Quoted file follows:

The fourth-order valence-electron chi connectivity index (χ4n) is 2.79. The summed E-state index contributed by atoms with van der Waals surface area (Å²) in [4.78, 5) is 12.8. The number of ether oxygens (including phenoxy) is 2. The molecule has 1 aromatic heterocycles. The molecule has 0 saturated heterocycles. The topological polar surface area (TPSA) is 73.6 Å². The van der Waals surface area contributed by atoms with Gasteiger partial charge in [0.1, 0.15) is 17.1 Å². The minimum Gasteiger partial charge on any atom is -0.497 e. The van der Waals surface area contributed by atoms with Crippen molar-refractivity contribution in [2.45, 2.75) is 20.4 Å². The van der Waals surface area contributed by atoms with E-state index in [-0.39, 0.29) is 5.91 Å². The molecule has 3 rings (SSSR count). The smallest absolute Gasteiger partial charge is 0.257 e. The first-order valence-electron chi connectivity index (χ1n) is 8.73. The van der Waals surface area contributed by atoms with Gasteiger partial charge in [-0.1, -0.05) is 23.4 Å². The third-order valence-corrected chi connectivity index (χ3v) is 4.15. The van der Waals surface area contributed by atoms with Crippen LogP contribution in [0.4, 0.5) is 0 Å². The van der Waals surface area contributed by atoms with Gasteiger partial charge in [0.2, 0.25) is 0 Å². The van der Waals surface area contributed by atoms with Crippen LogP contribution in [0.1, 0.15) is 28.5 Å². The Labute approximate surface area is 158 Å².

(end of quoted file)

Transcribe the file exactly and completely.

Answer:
The fourth-order valence-electron chi connectivity index (χ4n) is 2.79. The summed E-state index contributed by atoms with van der Waals surface area (Å²) in [4.78, 5) is 12.8. The number of ether oxygens (including phenoxy) is 2. The molecule has 1 aromatic heterocycles. The molecule has 0 saturated heterocycles. The topological polar surface area (TPSA) is 73.6 Å². The van der Waals surface area contributed by atoms with Gasteiger partial charge in [0.1, 0.15) is 17.1 Å². The minimum Gasteiger partial charge on any atom is -0.497 e. The van der Waals surface area contributed by atoms with Crippen molar-refractivity contribution in [2.45, 2.75) is 20.4 Å². The van der Waals surface area contributed by atoms with E-state index in [-0.39, 0.29) is 5.91 Å². The molecule has 3 rings (SSSR count). The smallest absolute Gasteiger partial charge is 0.257 e. The first-order valence-electron chi connectivity index (χ1n) is 8.73. The van der Waals surface area contributed by atoms with Gasteiger partial charge in [-0.1, -0.05) is 23.4 Å². The third-order valence-corrected chi connectivity index (χ3v) is 4.15. The van der Waals surface area contributed by atoms with Crippen LogP contribution in [0.4, 0.5) is 0 Å². The van der Waals surface area contributed by atoms with Gasteiger partial charge in [0.2, 0.25) is 0 Å². The van der Waals surface area contributed by atoms with Crippen LogP contribution in [0.1, 0.15) is 28.5 Å². The Labute approximate surface area is 158 Å².